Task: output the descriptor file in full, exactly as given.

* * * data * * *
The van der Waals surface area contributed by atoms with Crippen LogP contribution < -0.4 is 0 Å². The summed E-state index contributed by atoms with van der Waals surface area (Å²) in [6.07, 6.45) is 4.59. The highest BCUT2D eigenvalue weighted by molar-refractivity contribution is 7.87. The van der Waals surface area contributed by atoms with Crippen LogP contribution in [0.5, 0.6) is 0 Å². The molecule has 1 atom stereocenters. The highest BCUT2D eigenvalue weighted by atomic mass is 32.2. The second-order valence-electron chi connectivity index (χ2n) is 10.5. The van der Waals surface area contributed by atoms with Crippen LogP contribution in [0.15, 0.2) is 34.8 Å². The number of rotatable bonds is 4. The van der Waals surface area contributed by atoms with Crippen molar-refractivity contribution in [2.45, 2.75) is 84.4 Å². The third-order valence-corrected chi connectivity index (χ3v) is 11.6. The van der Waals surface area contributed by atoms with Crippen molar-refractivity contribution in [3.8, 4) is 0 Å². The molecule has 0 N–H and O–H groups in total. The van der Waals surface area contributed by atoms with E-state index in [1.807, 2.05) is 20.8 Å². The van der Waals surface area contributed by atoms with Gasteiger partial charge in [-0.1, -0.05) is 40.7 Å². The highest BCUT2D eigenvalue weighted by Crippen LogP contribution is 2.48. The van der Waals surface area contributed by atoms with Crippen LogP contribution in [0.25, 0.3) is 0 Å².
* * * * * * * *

The van der Waals surface area contributed by atoms with Crippen LogP contribution < -0.4 is 0 Å². The summed E-state index contributed by atoms with van der Waals surface area (Å²) in [6.07, 6.45) is 4.59. The highest BCUT2D eigenvalue weighted by molar-refractivity contribution is 7.87. The van der Waals surface area contributed by atoms with Crippen LogP contribution in [0.5, 0.6) is 0 Å². The molecule has 1 atom stereocenters. The highest BCUT2D eigenvalue weighted by atomic mass is 32.2. The second-order valence-electron chi connectivity index (χ2n) is 10.5. The van der Waals surface area contributed by atoms with Crippen LogP contribution in [0.15, 0.2) is 34.8 Å². The number of rotatable bonds is 4. The van der Waals surface area contributed by atoms with Crippen molar-refractivity contribution in [2.45, 2.75) is 84.4 Å². The third-order valence-corrected chi connectivity index (χ3v) is 11.6. The van der Waals surface area contributed by atoms with Crippen molar-refractivity contribution in [3.8, 4) is 0 Å². The molecule has 0 N–H and O–H groups in total. The van der Waals surface area contributed by atoms with E-state index in [1.807, 2.05) is 20.8 Å². The van der Waals surface area contributed by atoms with Gasteiger partial charge in [-0.1, -0.05) is 40.7 Å². The highest BCUT2D eigenvalue weighted by Crippen LogP contribution is 2.48. The van der Waals surface area contributed by atoms with Crippen LogP contribution in [0.25, 0.3) is 0 Å².